** I bet you are asking yourself – why does someone who present himself as an Entomologist spend so much time posting stories just about anything but insects?? Well, the truth is I have plenty of stories to tell about insects too, but I do not limit myself to six-legged creatures only. I like to appreciate all nature wonders, especially the small and cryptic organisms we tend to ignore/miss. I hope you would do the same.

In two days I will be joining BugShot, a macrophotography workshop in Belize led by some of the world’s finest macrophotographers. I hope to return not only with more photographs and stories but also with better skills, both as an Entomologist and a photographer.

Jewelled geckos

A couple of days ago I left the Otago Peninsula, a place that was a home for me for the last two weeks. While I am still trying to get used to being on the road again, I thought I’d share with you my second “must-see” NZ animal: the jewelled gecko.

The jewelled gecko, Naultinus gemmeus, is endemic to the South Island of New Zealand. They are beautiful vivid green in color with yellow and white markings. Some individuals have “diamond” markings, while others have two yellow stripes running along the sides of their back. Combinations of the two color patterns also occur. There are two main subgroups of jewelled geckos: those living in Otago Peninsula and those living in the Banks Peninsula. One main difference between the groups is the color of the males: in Banks Peninsula they are grey with yellow markings while in Otago Peninsula both sexes are green.

I can honestly say these are among the most beautiful geckos I have ever seen, and only members of genus Phelsuma from Madagascar and Lygodactylus williamsi from Tanzania come close to this.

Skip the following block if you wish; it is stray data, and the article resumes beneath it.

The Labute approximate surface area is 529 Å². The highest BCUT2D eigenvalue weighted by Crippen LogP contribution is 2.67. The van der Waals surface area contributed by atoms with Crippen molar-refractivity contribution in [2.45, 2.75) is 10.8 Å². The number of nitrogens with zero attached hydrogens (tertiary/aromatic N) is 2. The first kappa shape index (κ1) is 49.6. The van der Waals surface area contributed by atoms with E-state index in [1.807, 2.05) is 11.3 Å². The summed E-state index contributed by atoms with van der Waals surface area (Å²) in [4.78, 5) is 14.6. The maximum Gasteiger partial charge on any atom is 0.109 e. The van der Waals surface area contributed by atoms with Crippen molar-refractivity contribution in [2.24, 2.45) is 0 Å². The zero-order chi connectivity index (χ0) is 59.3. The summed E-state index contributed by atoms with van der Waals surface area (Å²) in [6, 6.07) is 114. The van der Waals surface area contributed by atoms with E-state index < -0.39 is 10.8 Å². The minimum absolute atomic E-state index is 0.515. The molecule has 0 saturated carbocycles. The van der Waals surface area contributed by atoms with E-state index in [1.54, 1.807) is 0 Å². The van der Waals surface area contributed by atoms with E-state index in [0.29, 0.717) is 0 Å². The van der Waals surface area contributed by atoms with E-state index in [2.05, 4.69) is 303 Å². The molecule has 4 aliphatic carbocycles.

Jewelled gecko, Naultinus gemmeus ("diamonds" color morph)

Jewelled gecko, Naultinus gemmeus (“diamonds” color morph)

 

Jewelled gecko, Naultinus gemmeus ("striped" color morph)

Jewelled gecko, Naultinus gemmeus (“striped” color morph)

 

Jewelled geckos are active during the day and are usually found in dense spiny bushes such as Coprosma species, but also in gorse and manuka bushes. They are insectivores and feed mainly on flies, moths and beetles. The geckos are pretty well camouflaged despite their bright green color – it took me a few hours to find my first gecko basking in the sun. Because they are ectothermic (cold-blooded) and diurnal, jewelled geckos regulate their body temperature by moving in and out of the shadows provided by the plants they live in. They are excellent climbers, and use their strong tail like another leg. For this reason they are less likely to drop their tail (a defense mechanism against predators) than other geckos.

Typical habitat of the jewelled geckos, Coprosma bushed in the Otago Peninsula